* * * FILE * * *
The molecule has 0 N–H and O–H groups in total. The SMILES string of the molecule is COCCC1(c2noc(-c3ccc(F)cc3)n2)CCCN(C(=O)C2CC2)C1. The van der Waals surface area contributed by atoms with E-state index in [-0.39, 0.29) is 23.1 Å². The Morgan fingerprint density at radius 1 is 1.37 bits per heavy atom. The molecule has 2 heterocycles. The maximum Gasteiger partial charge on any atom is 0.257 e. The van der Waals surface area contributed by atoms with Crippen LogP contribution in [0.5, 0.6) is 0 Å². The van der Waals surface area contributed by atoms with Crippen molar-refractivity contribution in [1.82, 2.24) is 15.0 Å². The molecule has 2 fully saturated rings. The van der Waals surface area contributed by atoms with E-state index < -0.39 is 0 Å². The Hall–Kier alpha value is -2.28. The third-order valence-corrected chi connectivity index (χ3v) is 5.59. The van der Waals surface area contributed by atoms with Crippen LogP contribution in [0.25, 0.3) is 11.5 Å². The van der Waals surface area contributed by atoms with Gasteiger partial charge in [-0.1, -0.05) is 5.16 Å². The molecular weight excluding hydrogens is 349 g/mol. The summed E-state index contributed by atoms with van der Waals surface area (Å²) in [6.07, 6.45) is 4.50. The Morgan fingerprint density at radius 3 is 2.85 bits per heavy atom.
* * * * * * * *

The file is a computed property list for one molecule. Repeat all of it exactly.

The molecule has 0 N–H and O–H groups in total. The SMILES string of the molecule is COCCC1(c2noc(-c3ccc(F)cc3)n2)CCCN(C(=O)C2CC2)C1. The van der Waals surface area contributed by atoms with E-state index in [-0.39, 0.29) is 23.1 Å². The Morgan fingerprint density at radius 1 is 1.37 bits per heavy atom. The molecule has 2 heterocycles. The maximum Gasteiger partial charge on any atom is 0.257 e. The van der Waals surface area contributed by atoms with Crippen LogP contribution in [0.5, 0.6) is 0 Å². The van der Waals surface area contributed by atoms with Crippen molar-refractivity contribution in [1.82, 2.24) is 15.0 Å². The molecule has 2 fully saturated rings. The van der Waals surface area contributed by atoms with E-state index < -0.39 is 0 Å². The Hall–Kier alpha value is -2.28. The third-order valence-corrected chi connectivity index (χ3v) is 5.59. The van der Waals surface area contributed by atoms with Crippen LogP contribution in [0.25, 0.3) is 11.5 Å². The van der Waals surface area contributed by atoms with Gasteiger partial charge in [-0.1, -0.05) is 5.16 Å². The molecular weight excluding hydrogens is 349 g/mol. The summed E-state index contributed by atoms with van der Waals surface area (Å²) in [6.07, 6.45) is 4.50. The Morgan fingerprint density at radius 3 is 2.85 bits per heavy atom.